2017 WCGF Classical Guitar Winner Interviews

This year’s Classical Guitar division judging panel included: Meng Su and Yameng Wang of the Beijing Guitar Duo; concert guitarists Rene Izquierdo and Elina Chekan, who both teach at the University of Wisconsin at Milwaukee’s Peck School of the Arts; guitarist Jason Behr, who is on faculty at the Wisconsin Conservatory of Music; Brian Torosian, guitar department head at Northeastern Illinois University; Anne Waller, guitar department head at Northwestern University and Nathan Wysock, who is on faculty at Lawrence University in Appleton and Edgewood College.

In this one group photo of the event winners, the classical guitarists are the tall guys in back: Silviu Ciulei is 9th from the right; Evan Taucher is 7th from the right, and Samuel Hines is also peering out from the back row, 5th from the right.  Headlining artist and competition judge Kevin Eubanks stands front & center.  Photo credit: Julia Crowe.

Romanian-born Silviu Ciulei, who won first place in the Classical Guitar division of the 2017 Wilson Center Guitar Festival, teaches guitar at Furman University in Greenville, South Carolina and is a graduate of Florida State University. In honor of the late French-Tunisian guitarist Roland Dyens, he performed Dyens’ arrangement of Nuages to open Eubanks’ set during the final evening concert of the Wilson Center Guitar Festival.

“I heard of the Wilson Center Guitar Festival competition from some other guitarist friends who entered it before and had some great things to say about it,” Ciulei says. “I also so a lot of advertising for the event online so I figured I’d give it a shot. I had a great experience and everybody was beyond nice and professional and all around accommodating.

“One thing I am proud of is that my former student, Evan Taucher, who is now studying at the University of Wisconsin in Milwaukee, shared the podium with me. He won third prize in the classical division. He also plays a custom guitar made by the same maker as my own guitar—Steven Walter. Like myself, he attended Florida State University for his guitar studies, where we both studied with Bruce Holzman. Evan also studied with me while I was teaching at FSU as a teaching assistant to Bruce. I was Evan’s first classical guitar teacher. I guess it’s cool to see your results both as a performer and as a teacher.

“I love making music on the guitar. It’s a wonderful instrument for conveying different moods and emotions through its tonal qualities and colors. I also love performing, whether it be classical, flamenco, ensemble, solo–anything! Guitar is the only instrument I’m proficient at so it’s my medium for expression.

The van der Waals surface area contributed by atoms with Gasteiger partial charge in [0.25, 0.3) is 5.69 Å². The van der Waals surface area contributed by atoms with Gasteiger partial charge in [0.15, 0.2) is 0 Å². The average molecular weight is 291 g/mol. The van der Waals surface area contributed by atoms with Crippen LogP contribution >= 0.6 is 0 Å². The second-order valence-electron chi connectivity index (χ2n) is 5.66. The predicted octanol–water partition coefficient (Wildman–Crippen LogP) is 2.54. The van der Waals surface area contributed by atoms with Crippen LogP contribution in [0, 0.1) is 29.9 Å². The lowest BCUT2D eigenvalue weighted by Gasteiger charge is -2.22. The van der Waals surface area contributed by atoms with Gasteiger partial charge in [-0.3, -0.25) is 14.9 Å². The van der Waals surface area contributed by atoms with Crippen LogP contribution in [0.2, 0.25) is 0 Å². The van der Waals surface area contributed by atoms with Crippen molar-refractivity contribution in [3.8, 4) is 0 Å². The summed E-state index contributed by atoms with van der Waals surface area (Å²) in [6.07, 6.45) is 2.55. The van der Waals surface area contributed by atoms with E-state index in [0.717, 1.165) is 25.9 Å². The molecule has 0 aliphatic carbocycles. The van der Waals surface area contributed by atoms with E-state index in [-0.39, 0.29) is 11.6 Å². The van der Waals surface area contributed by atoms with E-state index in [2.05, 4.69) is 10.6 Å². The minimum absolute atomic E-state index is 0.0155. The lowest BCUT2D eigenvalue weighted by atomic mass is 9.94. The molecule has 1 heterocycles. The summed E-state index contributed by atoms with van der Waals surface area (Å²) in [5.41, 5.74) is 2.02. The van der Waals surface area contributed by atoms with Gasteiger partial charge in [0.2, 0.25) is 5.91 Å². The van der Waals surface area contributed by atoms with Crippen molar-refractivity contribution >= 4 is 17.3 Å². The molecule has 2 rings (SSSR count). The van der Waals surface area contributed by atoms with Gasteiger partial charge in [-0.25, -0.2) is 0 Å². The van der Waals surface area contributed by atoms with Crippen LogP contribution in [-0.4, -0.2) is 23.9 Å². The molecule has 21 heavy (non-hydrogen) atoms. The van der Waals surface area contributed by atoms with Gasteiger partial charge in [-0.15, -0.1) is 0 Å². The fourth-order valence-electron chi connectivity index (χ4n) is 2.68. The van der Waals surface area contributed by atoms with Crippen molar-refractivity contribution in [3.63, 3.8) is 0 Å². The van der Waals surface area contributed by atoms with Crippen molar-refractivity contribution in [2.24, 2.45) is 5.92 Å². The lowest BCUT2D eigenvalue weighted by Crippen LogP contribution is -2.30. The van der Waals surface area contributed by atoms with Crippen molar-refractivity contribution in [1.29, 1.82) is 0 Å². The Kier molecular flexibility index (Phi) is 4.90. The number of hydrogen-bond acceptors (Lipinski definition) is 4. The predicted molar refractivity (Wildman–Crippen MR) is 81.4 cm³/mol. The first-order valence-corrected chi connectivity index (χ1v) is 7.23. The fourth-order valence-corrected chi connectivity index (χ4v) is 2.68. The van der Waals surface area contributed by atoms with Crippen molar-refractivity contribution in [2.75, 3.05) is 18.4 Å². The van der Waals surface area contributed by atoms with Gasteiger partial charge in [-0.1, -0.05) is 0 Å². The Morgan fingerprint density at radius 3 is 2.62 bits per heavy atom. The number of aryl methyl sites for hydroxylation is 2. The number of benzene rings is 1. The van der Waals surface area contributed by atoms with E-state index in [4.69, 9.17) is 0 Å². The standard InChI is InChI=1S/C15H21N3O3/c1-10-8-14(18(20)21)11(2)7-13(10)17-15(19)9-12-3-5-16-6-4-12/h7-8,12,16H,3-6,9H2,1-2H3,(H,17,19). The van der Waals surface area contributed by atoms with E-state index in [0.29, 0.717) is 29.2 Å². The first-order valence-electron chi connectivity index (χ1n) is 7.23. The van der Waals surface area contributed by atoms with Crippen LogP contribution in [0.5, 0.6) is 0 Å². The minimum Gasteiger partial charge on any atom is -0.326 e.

“I look forward to teaching many talented young artists and helping in any way I can to add to the culture of guitar through my work. I also look forward to playing many, many concerts and performing with many of my friends in music through different projects on top of my solo and flamenco band, the Maharajah Flamenco Trio. I am working on a duo recording project with clarinet virtuoso Jeff Brooks of all transcriptions for guitar and clarinet and, of course, I perform in duos with my lovely wife, the wonderful violinist Tania Moldovan.”

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Classical guitarist Samuel Hines won second place in this year’s competition. A graduate of Vanguard University of South California, he is currently pursuing his Masters of Music at the University of Wisconsin, Milwaukee, with Rene Izquierdo, with whom he works as a graduate teaching assistant.

“I learned of this competition in 2014,” Hines says, “when I first participated in the festival. I was just starting my Masters at UWM at the time.  This competition is unique for how it stipulates blind judging from the adjudicators. This was my fourth time competing in this competition!  The good news is that I’ve won 2nd place in the classical sections for three years in a row.  Generally, I don’t like competing, though, of course, it is enjoyable to win!  One of the things I’m learning about myself, as a result, is how to manage my nerves during a competition and to play my best.  Competitions can create an elevated stress level the entire time, but as a result, they are very useful for creating an external outside force that ‘encourages’ you to push very hard.

“We were required to play set pieces required in the semi-final and final round, with no repeats of any pieces allowed from any of the 3 rounds.  The set piece in the semi was En Los Trigales by Joaquin Rodrigo.  In addition to that piece, I opened with the Barrios Prelude in C minor, followed by the Rodrigo, and concluded with an arrangement of The Empress of the Pagodas, from the Mother Goose Suite by Maurice Ravel.